That short conversation baffled and tasked me, to the point that over the next two quarters I sat down and read her three “major” works, trying to understand in her writing what she seemed incapable of putting into spoken dialogue. It was a frustrating, quixotic undertaking, and no matter how hard I tried to understand Schlafly’s no-women-allowed comments from her own works, she eluded me. It would be more than decade later before the penny would finally drop and I would “get” Phyllis Schlafly. But in defense of my denseness, I will grant myself this: In 1984, I did not yet have the frame of reference with which to understand her, because Sean Hannity did not yet exist.
It seems so obvious, now, as I look over her bibliography in the years since I met her. Every title a hot and controversial take on some culture-war issue that was big right before the wrote about it; every thesis designed to stick it to liberals even as it tried to use outrage to fan book sales. Now, when I look back, the answer I was looking for 30 years ago is crystal clear.
Q: How could someone who believed that all women should be shunned from intellectual kudos, politics, money, and fame spend her entire life chasing exactly those things?
A: Because that person never really believed any such thing.
This is not to say that Phyllis Schlafly wasn’t really a conservative. She was — just like Sean Hannity is. And like Hannity and all his ilk, she was happy to twist conservatism into any argument — believed by her or not — that kept her the topic of conversation, allowed her to be invited to galas in her honor, and got publishers to promote books that the right kind of people continued to buy without, it would seem, the intention of ever reading them. Those young conservative frat boys circa 1984 that actually came to listen to Schlafly talk about women’s roles on their own volition? Schlafly was telling them exactly what they wanted to hear, and in their gratitude of being told they were Always Right About Everything they forgave Schlafly her being a woman on that podium. It is with no small amount of irony that I see that her later books would feature forwards by folks like Anne Coulter. Schlafly wasn’t simply of Coulter and Hannity’s ilk; she was their predecessor, their river source, their roadmap. She was the “advance man” for the carnival, the person who rides into town and quietly prepares the rubes for what is to come.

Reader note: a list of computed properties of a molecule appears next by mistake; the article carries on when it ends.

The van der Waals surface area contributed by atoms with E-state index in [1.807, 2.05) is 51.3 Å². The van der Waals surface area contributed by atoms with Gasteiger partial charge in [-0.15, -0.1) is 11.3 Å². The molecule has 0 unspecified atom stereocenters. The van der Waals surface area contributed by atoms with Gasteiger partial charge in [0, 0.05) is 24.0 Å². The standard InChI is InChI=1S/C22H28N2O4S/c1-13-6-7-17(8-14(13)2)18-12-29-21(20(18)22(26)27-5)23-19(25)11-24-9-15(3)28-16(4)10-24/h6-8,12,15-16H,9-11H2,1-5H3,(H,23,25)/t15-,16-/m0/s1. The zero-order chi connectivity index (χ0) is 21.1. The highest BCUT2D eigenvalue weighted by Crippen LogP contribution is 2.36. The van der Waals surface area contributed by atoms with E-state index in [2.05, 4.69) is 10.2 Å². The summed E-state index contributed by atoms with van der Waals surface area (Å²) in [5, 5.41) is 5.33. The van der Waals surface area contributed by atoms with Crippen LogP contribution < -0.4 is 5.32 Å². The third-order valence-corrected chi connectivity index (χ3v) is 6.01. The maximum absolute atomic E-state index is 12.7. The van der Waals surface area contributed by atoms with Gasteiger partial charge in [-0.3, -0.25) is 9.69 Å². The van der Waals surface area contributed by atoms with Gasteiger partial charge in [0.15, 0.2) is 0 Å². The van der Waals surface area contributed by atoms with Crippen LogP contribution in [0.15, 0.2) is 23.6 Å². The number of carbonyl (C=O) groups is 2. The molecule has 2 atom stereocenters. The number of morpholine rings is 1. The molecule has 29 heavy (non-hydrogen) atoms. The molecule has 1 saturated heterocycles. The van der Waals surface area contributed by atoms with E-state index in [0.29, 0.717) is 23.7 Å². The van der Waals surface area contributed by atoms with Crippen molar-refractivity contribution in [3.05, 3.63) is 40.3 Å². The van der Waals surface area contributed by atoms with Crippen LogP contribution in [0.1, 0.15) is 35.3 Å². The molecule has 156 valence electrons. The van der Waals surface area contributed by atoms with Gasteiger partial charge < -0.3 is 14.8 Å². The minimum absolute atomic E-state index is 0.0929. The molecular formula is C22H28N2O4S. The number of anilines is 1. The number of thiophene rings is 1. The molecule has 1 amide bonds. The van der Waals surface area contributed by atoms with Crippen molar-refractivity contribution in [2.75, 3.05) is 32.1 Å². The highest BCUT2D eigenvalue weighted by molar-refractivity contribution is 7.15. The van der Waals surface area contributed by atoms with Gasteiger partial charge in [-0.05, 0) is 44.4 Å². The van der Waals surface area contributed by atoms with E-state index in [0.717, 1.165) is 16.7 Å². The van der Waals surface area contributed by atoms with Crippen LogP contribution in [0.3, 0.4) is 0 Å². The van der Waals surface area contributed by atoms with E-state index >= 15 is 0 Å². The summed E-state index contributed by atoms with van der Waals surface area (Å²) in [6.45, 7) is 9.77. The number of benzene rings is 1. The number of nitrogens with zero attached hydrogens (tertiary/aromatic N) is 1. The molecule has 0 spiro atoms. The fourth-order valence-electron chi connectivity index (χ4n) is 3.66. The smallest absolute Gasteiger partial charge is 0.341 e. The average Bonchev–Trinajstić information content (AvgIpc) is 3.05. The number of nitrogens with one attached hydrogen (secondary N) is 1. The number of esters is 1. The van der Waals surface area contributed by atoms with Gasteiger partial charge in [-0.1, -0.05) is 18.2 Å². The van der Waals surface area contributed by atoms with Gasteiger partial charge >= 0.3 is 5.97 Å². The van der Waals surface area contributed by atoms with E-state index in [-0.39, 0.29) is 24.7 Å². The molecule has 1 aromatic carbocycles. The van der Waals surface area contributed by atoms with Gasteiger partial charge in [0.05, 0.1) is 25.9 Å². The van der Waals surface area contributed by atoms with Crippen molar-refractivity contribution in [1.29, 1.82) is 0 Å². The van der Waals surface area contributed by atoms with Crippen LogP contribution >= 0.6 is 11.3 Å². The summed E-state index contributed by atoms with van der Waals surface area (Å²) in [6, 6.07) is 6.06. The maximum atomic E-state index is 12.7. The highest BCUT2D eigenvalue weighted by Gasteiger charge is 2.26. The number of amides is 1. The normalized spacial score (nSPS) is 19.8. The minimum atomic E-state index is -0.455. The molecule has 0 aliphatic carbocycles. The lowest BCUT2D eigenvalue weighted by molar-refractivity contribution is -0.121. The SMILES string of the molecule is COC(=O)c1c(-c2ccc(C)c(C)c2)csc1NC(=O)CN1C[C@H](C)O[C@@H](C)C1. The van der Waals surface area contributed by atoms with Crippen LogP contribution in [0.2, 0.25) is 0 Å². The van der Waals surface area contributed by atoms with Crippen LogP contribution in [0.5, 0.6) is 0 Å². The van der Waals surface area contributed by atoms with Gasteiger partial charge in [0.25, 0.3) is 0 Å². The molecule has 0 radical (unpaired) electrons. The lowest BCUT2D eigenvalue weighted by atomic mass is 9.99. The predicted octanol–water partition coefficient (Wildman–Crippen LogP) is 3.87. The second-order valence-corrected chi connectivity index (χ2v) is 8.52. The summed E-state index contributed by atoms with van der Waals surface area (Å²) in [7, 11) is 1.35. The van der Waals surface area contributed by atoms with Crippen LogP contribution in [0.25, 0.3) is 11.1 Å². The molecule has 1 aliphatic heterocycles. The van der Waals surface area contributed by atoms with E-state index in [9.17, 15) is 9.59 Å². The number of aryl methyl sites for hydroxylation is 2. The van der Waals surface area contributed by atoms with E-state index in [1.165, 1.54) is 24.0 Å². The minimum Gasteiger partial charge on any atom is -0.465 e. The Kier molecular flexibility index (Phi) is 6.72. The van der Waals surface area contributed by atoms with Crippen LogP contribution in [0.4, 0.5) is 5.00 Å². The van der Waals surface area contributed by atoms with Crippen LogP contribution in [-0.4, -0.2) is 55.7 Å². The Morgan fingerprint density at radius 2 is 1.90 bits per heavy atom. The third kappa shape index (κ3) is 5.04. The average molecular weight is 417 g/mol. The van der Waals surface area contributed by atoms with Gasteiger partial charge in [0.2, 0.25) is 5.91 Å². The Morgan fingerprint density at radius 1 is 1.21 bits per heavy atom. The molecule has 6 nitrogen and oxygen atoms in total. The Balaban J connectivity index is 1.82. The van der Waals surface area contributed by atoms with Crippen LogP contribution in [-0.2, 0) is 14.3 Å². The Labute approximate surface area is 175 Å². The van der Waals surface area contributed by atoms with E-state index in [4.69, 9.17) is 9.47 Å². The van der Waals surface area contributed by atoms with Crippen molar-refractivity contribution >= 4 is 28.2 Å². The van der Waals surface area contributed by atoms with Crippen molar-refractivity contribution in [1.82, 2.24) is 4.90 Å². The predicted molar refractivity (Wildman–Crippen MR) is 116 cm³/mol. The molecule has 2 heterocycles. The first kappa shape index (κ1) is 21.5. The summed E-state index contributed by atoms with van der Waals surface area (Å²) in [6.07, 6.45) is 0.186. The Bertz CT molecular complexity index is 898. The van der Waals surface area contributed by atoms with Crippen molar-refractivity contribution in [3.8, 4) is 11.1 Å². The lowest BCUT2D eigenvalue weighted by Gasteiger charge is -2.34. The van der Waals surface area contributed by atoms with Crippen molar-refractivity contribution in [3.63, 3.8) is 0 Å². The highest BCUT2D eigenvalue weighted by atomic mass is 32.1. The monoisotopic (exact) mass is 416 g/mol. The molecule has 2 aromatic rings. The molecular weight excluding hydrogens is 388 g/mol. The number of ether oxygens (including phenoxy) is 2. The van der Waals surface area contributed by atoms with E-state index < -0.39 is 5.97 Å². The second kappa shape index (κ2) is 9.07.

Now, in the days after her death, I refuse to dance upon the grave of Phyllis Schlafly. As my poli-sci professor could have told you thirty years ago, that’s just not who I was raised to be. But neither will I grant her status into the great conservative intellectual echelon. William F. Buckley she was not.
Besides, the great irony is that she doesn’t need to be Buckley’s equal, not now. Her last book, after all, was a celebration of a talk-radio audience forcing the GOP to abandon Reaganism and nominate a Sean Hannity-like carnival barker to be the nation’s new conservative standard bearer. When I met her, Schlafly was the outsider trying to break though the noise. Now, it is her intellectual progeny who man the very gates of conservatism.
What use does Phyllis Schlafly have to be William F. Buckley’s equal, when she’s already proven herself to be his conquerer?
Photo by Gage Skidmore